Cornish Hens with Lemon and Herbs
For more-generous portions, cook one hen per person. If you do, use two roasting pans, and double the other ingredients.
Herb-Roasted Cornish Game Hens
Think of this recipe as a dinner-party building block: People-pleasing and delicious, it will become your signature dish.
Maple-Glazed Cornish Game Hens with Carrots
Maple syrup is an easy, delicious glaze for this quick-cooking bird. Instead of hens, you can substitute a whole chicken; just cook it a bit longer.
Roasted Cornish Hen and Grapes
If you like, you can easily substitute four bone-in, skin-on chicken breasts (10 to 12 ounces each) for the Cornish hens in this recipe.
Cornish Hens with Forty Cloves of Garlic
Garlic and herbs tucked under the skin give the hens additional flavor.
Spatchcocked Cornish Game Hens with Lemon and Olive Relish
This simple and delicious recipe for spatchcocked Cornish game hens with lemon and olive relish is from "The Martha Stewart Show" TV kitchen. The term "spatchcocked" means the chicken or game bird has been split down the back, opened out and grilled flat.
Hoisin-Roasted Game Hens
Hoisin, which is a blend of soybeans, garlic, chiles, and spices, makes a sweet-and-tangy glaze for roasted Cornish game hens.
Martha's take on the popular Arabian Gulf meat-and-rice dish known as makbous calls for Cornish game hens and a bed of delicately spiced pearl couscous and yellow split peas.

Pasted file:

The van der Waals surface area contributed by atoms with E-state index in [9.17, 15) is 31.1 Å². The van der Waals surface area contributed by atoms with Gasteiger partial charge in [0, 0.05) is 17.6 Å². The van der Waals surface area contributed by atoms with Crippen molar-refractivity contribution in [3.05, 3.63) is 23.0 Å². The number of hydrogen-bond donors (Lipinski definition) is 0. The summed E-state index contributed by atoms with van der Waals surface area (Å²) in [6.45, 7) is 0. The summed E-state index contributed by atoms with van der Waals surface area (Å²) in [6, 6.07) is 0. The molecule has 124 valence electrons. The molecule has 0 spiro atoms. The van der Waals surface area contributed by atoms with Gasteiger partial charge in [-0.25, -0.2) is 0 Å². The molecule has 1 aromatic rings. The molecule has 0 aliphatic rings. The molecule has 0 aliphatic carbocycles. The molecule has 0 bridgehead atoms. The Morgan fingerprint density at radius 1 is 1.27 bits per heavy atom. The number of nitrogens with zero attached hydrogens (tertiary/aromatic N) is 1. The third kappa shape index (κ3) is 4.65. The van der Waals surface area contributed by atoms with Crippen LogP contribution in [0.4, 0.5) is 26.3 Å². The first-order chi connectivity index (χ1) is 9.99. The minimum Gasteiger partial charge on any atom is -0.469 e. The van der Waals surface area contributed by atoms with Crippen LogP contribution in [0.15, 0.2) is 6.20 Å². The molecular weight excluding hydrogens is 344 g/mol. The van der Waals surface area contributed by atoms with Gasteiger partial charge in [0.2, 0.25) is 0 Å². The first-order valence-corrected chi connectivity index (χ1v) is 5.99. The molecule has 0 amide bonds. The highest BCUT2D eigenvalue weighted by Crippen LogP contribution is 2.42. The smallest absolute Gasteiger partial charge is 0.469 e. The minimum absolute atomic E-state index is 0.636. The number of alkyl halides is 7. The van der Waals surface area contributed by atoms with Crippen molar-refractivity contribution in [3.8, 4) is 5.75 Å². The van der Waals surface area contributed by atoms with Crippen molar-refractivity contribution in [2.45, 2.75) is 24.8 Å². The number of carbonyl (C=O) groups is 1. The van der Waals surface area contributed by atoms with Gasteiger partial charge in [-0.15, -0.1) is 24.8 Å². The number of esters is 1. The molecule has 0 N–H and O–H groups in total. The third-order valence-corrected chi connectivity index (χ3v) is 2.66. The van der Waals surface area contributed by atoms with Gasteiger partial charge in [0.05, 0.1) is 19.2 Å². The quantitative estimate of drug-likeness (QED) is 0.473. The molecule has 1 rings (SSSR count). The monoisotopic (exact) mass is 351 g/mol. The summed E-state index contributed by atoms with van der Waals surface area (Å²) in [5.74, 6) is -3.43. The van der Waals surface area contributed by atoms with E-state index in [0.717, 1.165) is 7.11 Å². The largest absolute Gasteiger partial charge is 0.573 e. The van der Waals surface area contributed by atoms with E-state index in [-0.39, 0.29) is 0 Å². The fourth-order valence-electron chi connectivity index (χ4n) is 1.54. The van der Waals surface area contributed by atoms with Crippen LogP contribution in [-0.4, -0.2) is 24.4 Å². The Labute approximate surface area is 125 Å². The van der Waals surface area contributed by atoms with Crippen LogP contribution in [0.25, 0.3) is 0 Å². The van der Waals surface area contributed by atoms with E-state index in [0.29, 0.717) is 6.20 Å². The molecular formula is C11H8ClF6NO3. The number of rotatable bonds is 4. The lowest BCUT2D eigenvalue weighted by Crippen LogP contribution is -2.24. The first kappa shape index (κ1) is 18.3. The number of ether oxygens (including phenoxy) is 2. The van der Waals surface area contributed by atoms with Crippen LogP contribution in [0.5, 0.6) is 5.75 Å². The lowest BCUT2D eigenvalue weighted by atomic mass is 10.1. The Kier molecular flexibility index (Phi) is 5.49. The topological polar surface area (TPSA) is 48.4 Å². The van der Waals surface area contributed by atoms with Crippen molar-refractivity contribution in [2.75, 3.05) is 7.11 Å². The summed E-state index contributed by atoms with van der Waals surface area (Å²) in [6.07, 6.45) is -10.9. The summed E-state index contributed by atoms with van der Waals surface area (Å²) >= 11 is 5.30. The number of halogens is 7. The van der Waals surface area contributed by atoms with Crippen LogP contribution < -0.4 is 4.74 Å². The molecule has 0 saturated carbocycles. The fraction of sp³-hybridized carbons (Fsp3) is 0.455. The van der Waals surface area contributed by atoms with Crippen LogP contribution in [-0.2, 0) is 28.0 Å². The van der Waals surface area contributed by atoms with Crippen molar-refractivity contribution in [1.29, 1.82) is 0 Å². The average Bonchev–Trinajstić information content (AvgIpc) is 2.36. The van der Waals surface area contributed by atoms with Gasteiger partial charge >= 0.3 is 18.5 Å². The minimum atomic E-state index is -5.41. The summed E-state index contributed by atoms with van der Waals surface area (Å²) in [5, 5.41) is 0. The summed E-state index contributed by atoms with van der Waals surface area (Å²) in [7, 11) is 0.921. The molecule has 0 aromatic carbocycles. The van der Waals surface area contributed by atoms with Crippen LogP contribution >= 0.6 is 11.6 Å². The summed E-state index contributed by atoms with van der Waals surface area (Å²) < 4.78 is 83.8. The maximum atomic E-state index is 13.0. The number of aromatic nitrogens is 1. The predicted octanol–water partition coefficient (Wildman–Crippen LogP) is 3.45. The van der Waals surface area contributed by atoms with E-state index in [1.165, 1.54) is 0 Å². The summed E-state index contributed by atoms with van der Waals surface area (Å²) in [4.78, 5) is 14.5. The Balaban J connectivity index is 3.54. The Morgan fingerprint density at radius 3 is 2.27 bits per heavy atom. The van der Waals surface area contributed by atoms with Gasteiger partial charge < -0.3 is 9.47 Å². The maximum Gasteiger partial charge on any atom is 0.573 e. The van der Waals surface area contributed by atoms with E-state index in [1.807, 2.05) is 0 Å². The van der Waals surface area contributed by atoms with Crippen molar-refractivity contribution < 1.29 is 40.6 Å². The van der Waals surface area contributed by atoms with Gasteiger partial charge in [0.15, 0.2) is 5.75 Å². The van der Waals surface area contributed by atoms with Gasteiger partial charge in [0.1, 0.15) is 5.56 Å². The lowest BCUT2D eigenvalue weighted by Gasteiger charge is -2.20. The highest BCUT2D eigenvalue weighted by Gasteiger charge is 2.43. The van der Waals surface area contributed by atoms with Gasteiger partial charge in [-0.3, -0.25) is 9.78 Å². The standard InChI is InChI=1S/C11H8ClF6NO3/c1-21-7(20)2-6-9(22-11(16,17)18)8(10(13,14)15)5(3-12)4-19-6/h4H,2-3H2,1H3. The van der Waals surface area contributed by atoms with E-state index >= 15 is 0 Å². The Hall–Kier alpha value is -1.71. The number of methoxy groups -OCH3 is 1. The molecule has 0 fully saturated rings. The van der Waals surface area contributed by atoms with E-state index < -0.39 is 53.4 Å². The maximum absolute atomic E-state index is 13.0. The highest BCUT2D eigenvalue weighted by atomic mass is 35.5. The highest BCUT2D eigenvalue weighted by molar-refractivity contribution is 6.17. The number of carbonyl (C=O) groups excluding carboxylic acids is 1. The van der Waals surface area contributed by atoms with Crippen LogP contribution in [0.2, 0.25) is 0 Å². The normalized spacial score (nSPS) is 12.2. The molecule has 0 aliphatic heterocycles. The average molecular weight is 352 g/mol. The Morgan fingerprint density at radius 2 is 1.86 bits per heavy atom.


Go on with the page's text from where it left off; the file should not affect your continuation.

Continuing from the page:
Cranberry-Stuffed Cornish Game Hens
Dried cranberries add plenty of flavor to these Cornish game hens.
Haroset-Stuffed Hens with Gravy and Sweet Potatoes
Serve the hens with roasted sweet potatoes: Prick four sweet potatoes all over with a fork and rub the skins with extra-virgin olive oil. Place a large ovenproof skillet, preferably cast iron, on the floor of the oven while it is preheating. Roast the potatoes in the skillet, turning them a few times, for 45 to 55 minutes. (This gives the spuds a blistered, crispy skin.) Halve the potatoes lengthwise just before serving them.
Stephen's Roast Squab with Seville Orange Confit
Chef Stephen Kalt, owner of New York City's Spartina restaurant, developed this Passover recipe as a pleasant departure from more traditional food such as brisket or chicken. Seville oranges are available in gourmet markets in March and April; if necessary, you can substitute equal parts freshly squeezed lemon and orange juices.